The Ohio Bird Sanctuary is a safe space for all Ohio’s native birds. It is also a nature preserve and a “living museum”. The dedicated team cares for and rehabilitates Ohio native birds and protect the natural habitat.

They also are creating opportunities to explore nature. The achieve this through educating the public and by providing family-friendly and school-based programs. They also do this by managing a 90 acre preserve and caring for sick and injured birds.

The sanctuary is open Saturdays at 1PM for Bird Encounters. Get a chance to meet an owl up close; watch hawks soar over their handles and land safely on the handler’s arm. The programs vary each week according to the season, however, there is always a chance to meet the birds up close

Yearly Quaker Meeting House, Mt. Pleasant, OH

The Friends Meetinghouse is a historic Quaker meeting house. It resides near OH 150 in Mount Pleasant, OH.

Mount Pleasant was named a National Historic Landmark District because of its involvement with the antislavery movement before the Civil War and because it is hoe to five documented Underground Railroad stations.

The village celebrated a 200 year anniversary in 2014.

Built in 1814, the Mount Pleasant Quaker Yearly Meeting House was the first Quaker yearly meeting house west of the Alleghenies and is now part of the Mount Pleasant Historic District for its association with the Quakers and the antislavery movement and Underground Railroad.

The Meeting House has recently been restored to preserve it for future generations and to help illustrate the rich heritage of Mount Pleasant Ohio and its role in both regional and national history.

 

Lake Erie: A Profile

Lake Erie has a great many islands, including Catawba, Kelleys, Middle Bass, and South Bass. The islands were formed during the glacial period when massive ice sheets entered Ohio. Glaciers gouged and scoured the bedrock; their tremendous weight left deep depressions which filled with meltwater, forming the Great Lakes.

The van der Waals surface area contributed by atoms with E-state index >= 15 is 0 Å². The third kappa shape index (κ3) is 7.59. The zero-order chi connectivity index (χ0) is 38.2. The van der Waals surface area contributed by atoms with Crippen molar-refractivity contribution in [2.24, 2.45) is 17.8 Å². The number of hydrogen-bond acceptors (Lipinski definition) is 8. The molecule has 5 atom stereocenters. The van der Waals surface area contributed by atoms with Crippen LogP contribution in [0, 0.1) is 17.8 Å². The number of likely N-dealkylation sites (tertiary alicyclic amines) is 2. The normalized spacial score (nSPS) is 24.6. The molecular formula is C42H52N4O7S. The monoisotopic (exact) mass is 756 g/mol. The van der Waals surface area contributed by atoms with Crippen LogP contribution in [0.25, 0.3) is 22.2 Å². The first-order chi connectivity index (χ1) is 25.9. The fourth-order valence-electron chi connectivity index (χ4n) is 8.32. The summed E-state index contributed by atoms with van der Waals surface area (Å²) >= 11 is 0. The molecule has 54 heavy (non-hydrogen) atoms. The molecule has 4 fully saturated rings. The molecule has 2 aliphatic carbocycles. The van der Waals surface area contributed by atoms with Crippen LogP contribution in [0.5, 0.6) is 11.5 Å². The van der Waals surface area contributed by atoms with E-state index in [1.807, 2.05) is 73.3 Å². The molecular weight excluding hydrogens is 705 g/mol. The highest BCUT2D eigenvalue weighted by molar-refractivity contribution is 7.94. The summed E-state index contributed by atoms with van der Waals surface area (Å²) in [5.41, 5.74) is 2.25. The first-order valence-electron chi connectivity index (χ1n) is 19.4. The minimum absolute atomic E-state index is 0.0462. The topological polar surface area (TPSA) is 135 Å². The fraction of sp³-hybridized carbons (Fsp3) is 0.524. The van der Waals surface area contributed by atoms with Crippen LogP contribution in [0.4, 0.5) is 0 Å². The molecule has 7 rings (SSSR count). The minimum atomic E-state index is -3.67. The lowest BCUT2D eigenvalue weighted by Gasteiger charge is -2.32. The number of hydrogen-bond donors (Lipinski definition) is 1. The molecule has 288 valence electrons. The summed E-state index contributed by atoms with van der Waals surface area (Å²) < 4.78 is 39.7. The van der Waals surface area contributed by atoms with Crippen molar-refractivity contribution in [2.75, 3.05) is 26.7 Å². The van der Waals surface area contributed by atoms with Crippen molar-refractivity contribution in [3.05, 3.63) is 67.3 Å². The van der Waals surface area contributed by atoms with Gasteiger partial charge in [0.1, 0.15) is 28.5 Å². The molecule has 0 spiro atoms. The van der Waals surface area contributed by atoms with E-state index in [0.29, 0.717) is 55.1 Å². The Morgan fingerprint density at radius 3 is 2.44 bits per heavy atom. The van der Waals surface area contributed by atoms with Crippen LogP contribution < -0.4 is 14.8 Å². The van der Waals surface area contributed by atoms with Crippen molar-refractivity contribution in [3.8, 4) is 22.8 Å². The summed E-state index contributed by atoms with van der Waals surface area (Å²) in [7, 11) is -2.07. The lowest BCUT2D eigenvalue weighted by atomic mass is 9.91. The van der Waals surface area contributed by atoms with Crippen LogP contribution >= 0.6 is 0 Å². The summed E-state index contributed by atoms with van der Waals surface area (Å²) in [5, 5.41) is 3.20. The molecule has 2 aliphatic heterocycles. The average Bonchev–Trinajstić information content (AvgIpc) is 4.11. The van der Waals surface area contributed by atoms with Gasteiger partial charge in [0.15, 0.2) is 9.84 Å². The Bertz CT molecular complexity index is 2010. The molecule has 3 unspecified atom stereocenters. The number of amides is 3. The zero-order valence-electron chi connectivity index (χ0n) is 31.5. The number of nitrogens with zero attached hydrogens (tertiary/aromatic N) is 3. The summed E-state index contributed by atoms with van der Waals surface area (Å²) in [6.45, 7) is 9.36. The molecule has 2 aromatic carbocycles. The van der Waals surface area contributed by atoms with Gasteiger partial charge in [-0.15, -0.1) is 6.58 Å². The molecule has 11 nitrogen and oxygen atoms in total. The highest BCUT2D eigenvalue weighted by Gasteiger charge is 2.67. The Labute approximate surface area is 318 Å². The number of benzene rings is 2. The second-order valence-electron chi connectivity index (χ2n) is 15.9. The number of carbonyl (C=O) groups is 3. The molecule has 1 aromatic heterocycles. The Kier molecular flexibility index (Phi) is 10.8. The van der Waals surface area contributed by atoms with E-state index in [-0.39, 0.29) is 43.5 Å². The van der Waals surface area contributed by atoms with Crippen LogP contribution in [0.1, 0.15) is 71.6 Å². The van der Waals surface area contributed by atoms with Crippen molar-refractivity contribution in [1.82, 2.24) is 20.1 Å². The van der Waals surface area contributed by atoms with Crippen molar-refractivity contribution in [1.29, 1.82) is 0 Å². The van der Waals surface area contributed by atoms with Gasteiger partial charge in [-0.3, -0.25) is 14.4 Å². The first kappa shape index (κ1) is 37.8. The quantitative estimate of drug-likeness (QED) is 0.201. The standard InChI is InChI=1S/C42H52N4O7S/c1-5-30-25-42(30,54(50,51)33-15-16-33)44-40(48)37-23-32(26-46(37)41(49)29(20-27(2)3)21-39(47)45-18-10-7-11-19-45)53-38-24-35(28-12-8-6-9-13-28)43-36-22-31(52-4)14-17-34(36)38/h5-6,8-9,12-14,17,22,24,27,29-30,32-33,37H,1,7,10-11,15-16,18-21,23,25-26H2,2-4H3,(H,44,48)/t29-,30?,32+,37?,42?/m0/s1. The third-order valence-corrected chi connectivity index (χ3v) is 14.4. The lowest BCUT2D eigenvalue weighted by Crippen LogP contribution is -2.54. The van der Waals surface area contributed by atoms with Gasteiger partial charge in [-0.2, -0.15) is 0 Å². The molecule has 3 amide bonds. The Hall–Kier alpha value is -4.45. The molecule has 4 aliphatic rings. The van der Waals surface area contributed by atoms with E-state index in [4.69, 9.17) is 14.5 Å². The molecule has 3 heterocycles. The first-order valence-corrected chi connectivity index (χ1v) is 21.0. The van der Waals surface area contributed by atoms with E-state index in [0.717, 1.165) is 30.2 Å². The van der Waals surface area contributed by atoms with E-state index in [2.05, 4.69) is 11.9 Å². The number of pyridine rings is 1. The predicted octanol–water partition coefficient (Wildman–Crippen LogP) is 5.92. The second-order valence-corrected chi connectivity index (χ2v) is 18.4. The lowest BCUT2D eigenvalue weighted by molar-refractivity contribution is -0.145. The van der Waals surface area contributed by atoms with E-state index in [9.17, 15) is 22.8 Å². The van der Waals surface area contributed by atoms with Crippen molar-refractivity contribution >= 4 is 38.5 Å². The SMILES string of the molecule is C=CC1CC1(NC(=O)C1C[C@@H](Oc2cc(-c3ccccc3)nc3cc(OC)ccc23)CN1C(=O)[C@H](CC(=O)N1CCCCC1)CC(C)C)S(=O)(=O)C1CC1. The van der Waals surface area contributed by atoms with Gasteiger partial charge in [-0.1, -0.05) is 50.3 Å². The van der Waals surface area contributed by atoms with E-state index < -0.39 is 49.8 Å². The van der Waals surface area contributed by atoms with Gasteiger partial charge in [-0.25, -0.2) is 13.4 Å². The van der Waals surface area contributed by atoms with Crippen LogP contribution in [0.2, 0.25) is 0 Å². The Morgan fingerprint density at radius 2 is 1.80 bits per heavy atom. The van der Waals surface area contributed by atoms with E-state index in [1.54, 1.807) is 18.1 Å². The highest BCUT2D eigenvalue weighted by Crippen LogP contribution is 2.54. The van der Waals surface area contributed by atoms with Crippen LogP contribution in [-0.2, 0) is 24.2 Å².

Lake Erie, the smallest of the Great Lakes, is shallow – where the violent storms with huge waves come from. The lake is divided into three basins. The western basin has an average depth of 25 to 30 feet; the central basin averages 61 feet; and the eastern basin shows an average depth of 120 feet.

Lake Erie has high nutrient levels and warm temperatures which produce greater numbers and varieties of fish than any other Great Lake. Annual catches nearly equal the combined catch of all other Great Lakes. Yellow perch, smallmouth bass, white bass, channel catfish and walleye are dominant species.

The islands are composed of limestone bedrock. Small scratches in the rock surface, known as glacial striations, are common, while major grooves, such as those found at Kelleys Island, are rare but awesome.

Vast stands of red cedar and the presence of underground caverns, both associated with limestone, are found here. The islands and shoreline support a variety of reptiles including the state’s highest concentration of the harmless fox snake. The timber rattlesnake was, at one time, quite prevalent on the islands but is now gone from the area. Rattlesnake Island was so named due to the presence of this reptile, years ago.

Migrating songbirds rest here before winging across the lake. Hundreds of different species have been identified, making this one of the best birdwatching areas in the country. Also, several nesting pairs of the magnificent bald eagle are located in this area – one pair is close to our home and has several viable chicks which we and local and state naturalists have been watching. Another great part of living on the Bay!